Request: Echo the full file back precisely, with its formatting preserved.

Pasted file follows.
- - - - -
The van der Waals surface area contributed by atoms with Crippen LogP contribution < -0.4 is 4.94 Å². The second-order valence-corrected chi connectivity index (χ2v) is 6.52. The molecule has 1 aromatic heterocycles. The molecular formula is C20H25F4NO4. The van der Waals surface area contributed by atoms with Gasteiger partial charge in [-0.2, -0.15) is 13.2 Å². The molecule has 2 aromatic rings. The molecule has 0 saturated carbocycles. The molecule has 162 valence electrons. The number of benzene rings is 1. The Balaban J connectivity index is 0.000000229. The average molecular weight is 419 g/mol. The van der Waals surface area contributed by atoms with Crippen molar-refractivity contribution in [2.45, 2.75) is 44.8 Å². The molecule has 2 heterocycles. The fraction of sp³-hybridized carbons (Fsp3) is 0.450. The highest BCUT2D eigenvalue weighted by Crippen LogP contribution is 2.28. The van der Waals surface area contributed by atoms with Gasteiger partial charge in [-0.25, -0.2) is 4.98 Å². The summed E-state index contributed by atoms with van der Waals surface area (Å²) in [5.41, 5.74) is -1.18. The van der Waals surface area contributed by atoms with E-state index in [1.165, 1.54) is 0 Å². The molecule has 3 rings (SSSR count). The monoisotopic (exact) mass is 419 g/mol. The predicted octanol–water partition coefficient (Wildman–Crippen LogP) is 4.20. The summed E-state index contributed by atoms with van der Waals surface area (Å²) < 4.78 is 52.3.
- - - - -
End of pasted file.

The van der Waals surface area contributed by atoms with Crippen LogP contribution < -0.4 is 4.94 Å². The second-order valence-corrected chi connectivity index (χ2v) is 6.52. The molecule has 1 aromatic heterocycles. The molecular formula is C20H25F4NO4. The van der Waals surface area contributed by atoms with Gasteiger partial charge in [-0.2, -0.15) is 13.2 Å². The molecule has 2 aromatic rings. The molecule has 0 saturated carbocycles. The molecule has 162 valence electrons. The number of benzene rings is 1. The Balaban J connectivity index is 0.000000229. The average molecular weight is 419 g/mol. The van der Waals surface area contributed by atoms with Crippen molar-refractivity contribution in [2.45, 2.75) is 44.8 Å². The molecule has 2 heterocycles. The fraction of sp³-hybridized carbons (Fsp3) is 0.450. The highest BCUT2D eigenvalue weighted by Crippen LogP contribution is 2.28. The van der Waals surface area contributed by atoms with Gasteiger partial charge in [-0.25, -0.2) is 4.98 Å². The summed E-state index contributed by atoms with van der Waals surface area (Å²) in [5.41, 5.74) is -1.18. The van der Waals surface area contributed by atoms with E-state index in [1.165, 1.54) is 0 Å². The molecule has 3 rings (SSSR count). The monoisotopic (exact) mass is 419 g/mol. The predicted octanol–water partition coefficient (Wildman–Crippen LogP) is 4.20. The summed E-state index contributed by atoms with van der Waals surface area (Å²) < 4.78 is 52.3.